Teacher tenure detrimental to student learning

Aaron Halford

In a country that claims to provide equal opportunity and promote the general welfare for citizens of all socioeconomic classes, our education system does quite the opposite. In America, the socioeconomic divide between the lower and upper classes stems almost exclusively from the many flaws in our public education system.

“As it stands now, more affluent children get better public schooling, which is against everything the country is supposed to stand for,” said economics teacher Paul Ippolito. “We don’t have equal opportunity if we don’t have equal access to education.”

The growing gap between social classes results from our American public school system, in which progress is very slow and impactful change is nearly impossible.

In the current, inflexible system, there are too many checks and balances. Schedules are difficult to change, bad teachers are difficult to get rid of, and teachers obtain tenure too easily. Within the system, ineffective schools generally continue to be failing schools for decades.

Halford Tenure 2
%no-caption% (leave this alone if you don’t want a caption)

Part of the issue schools face is that after teachers obtain tenure, much of their incentive to teach to the best of their ability goes out the window.

In the free market, if a business or a restaurant does not earn sufficient profit, the owner is forced to close it, and the “invisible hand” of the economy will guide customers to competing businesses. In this sense, businesses have a natural check and balance. In the public school system, however, competition like this is unseen.

“What is going to force a school to do better? There isn’t a lot because most employees in a school can’t really be fired. Most people don’t get bonuses if kids learn more. You’re not forced to improve,” Ippolito said.  

In California, teachers can obtain tenure in just 18 months, or two school years. Two years is not enough time for teachers to prove that they are capable of properly educating students.

“It shouldn’t be that you work somewhere for two years, and you have a job for life. That’s not really true in any other industry,” Ippolito said. “It’s extremely hard to get rid of teachers who aren’t effective.”

Last year, a Los Angeles Superior Court judge proposed laws declaring teacher job security unconstitutional, as well as detrimental to student learning. His attempt, however, was appealed by Governor Jerry Brown, as well as teacher unions that are extremely influential, as the National Education Association is the largest, and arguably most powerful union in the United States.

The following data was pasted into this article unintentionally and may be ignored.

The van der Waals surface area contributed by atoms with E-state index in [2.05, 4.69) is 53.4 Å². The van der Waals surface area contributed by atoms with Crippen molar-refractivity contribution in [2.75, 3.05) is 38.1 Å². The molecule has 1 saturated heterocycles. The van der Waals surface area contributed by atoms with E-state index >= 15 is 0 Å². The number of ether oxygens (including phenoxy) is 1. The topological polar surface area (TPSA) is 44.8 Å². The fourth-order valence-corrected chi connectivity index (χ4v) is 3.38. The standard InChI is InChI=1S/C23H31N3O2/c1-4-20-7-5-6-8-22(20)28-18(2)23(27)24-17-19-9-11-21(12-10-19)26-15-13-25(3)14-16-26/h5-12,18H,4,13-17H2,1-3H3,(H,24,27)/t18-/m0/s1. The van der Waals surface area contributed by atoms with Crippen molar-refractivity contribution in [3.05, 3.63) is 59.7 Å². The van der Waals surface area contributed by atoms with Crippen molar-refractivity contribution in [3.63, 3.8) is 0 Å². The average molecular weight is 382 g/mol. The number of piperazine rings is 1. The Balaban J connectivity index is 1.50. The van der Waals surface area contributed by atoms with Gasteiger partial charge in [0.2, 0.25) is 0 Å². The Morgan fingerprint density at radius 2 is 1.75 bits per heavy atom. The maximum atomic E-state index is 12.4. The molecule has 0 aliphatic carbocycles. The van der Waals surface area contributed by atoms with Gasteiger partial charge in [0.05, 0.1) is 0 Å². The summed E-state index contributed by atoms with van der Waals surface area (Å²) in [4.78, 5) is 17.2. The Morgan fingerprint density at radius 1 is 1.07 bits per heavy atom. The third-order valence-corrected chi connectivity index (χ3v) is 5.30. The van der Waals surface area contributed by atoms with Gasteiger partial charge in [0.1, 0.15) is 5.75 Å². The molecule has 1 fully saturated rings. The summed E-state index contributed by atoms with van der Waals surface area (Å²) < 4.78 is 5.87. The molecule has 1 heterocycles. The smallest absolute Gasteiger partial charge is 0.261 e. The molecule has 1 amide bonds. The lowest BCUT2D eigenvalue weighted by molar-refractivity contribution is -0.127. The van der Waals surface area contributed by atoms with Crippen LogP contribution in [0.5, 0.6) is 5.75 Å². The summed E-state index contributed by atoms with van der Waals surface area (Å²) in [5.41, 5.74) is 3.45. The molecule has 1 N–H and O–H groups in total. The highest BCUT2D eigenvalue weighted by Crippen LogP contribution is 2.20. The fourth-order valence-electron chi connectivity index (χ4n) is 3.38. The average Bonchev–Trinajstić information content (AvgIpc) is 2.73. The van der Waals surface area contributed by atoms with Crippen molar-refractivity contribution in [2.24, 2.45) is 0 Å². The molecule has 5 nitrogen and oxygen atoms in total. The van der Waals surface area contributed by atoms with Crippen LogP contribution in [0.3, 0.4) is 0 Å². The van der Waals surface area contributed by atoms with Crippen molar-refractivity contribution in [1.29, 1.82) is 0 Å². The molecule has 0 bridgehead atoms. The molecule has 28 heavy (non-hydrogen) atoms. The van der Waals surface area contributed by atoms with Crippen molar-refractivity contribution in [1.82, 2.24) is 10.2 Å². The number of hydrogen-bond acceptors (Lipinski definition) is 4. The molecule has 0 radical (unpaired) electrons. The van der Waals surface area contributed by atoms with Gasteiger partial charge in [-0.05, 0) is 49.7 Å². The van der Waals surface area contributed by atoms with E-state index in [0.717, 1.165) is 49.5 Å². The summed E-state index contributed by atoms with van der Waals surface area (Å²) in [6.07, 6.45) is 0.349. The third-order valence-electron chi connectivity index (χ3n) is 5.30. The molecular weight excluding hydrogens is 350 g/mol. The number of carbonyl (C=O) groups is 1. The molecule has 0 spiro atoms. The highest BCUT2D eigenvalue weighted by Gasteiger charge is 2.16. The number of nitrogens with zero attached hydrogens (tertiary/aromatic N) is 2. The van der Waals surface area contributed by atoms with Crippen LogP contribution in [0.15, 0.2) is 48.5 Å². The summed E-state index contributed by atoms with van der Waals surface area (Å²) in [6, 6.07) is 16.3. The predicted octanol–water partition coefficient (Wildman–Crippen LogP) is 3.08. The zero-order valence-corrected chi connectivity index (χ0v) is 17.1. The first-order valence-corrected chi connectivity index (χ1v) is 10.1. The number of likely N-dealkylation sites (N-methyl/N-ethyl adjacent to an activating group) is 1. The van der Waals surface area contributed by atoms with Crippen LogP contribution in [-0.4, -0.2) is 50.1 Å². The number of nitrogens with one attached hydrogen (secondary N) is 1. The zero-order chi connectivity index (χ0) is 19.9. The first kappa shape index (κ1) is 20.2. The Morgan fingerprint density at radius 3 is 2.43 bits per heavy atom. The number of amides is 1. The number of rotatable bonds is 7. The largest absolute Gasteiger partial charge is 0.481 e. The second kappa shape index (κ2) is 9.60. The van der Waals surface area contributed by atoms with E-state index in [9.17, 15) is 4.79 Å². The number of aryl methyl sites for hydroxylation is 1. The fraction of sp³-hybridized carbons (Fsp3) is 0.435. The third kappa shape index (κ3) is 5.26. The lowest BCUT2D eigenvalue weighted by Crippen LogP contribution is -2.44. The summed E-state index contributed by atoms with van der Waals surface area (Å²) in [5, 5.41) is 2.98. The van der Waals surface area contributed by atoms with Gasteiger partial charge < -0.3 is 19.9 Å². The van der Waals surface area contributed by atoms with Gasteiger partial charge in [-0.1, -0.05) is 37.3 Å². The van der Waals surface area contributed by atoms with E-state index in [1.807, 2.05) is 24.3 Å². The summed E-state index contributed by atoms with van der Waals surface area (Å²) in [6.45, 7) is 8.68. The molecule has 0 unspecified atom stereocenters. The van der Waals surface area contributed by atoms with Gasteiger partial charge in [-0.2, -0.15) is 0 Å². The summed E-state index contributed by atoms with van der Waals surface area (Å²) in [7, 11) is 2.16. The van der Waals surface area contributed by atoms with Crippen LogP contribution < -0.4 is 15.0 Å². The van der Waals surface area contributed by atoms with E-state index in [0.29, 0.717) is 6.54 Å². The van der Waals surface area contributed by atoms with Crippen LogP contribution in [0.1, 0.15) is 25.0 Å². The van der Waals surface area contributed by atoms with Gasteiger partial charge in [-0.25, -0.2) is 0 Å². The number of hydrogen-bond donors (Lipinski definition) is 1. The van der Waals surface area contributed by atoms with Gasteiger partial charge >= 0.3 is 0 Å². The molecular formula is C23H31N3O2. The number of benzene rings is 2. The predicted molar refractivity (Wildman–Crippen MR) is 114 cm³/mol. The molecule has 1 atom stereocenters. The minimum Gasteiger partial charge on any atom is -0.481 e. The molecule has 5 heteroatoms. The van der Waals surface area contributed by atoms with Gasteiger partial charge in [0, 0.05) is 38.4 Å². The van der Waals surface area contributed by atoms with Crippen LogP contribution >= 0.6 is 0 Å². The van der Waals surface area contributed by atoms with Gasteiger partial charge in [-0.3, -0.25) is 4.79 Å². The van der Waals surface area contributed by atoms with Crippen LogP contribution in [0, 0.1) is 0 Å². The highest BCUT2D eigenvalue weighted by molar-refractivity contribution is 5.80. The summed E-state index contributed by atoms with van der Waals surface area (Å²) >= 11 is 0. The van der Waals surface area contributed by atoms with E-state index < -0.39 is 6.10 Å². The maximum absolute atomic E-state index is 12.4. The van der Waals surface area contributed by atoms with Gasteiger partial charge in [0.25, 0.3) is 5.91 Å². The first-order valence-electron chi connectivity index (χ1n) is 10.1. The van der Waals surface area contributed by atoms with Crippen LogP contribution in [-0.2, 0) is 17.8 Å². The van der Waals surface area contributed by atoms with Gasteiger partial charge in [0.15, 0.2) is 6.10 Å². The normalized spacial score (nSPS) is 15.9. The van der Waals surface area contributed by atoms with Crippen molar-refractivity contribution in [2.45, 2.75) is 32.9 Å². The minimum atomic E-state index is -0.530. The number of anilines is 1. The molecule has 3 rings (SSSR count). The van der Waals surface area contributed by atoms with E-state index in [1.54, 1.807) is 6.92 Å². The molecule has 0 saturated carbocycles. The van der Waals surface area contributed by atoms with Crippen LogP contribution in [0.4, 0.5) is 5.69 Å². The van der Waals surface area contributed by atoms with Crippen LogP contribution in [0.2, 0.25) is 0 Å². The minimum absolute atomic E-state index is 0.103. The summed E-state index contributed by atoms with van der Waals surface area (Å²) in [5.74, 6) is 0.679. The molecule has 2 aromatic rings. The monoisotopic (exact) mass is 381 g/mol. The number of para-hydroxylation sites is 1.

One of the keys to success and improvement in life is evaluation, which is something public schools do not do extensively enough. In order to progress, teachers need to have someone informing them about ways that they can improve their teaching, as does a football team with post-game tapes.

In addition to the lack of thorough evaluation of teachers, the effect an evaluation has on a teacher’s job is extremely minimal. Regardless of whether a teacher’s evaluation shows that their students are not learning the course material properly, their job security is practically unaffected.

Substantial teacher evaluations should not depend on quantitative measurements like test scores, but on qualitative measurements such as student and additional peer feedback. Principals should have more flexibility in their ability to fire teachers with job security, and there needs to be a more free-flowing, creative system in the way teachers are evaluated.

Furthermore, schools can’t be one-size-fits-all. The way Redwood can effectively teach its students to learn the course material successfully should not be the same way a school in a small town in the Midwest or a school in the inner-city should be managed. Schools need more flexibility, more local control, and a more supple workforce.

During my three-plus years at Redwood, I’ve had at least one tenured teacher each year who is completely uninvested in their students. A few of my teachers have shown up late to class regularly, and some don’t even know my name by the end of a year of taking their class. Some won’t stay before or after class to help their students, and it seems as though the best teachers are those who make themselves constantly available to ensure their students’ understanding of the course material. Generally, it seems that the teachers without tenure are trying to prove themselves as worthy of obtaining job security. As a result, they are the ones willing to stay before and after class to ensure the success and learning of their students.

With tenure comes a lack of incentive for teachers to do their job well. While I understand many teachers believe tenure is necessary to sustain a suitable lifestyle and have peace of mind that the next paycheck is coming, tenure has been detrimental to the quality of students’ education. Change is slow, and if a tenured teacher’s students are not learning, not much can be done in the current system.

The country’s education system has veered away from the goal of student understanding and learning and instead has shifted toward job security for teachers. In order to close the current socioeconomic divide that exists, and create equal opportunity for the country’s youth, we need to remove tenure in California public high schools.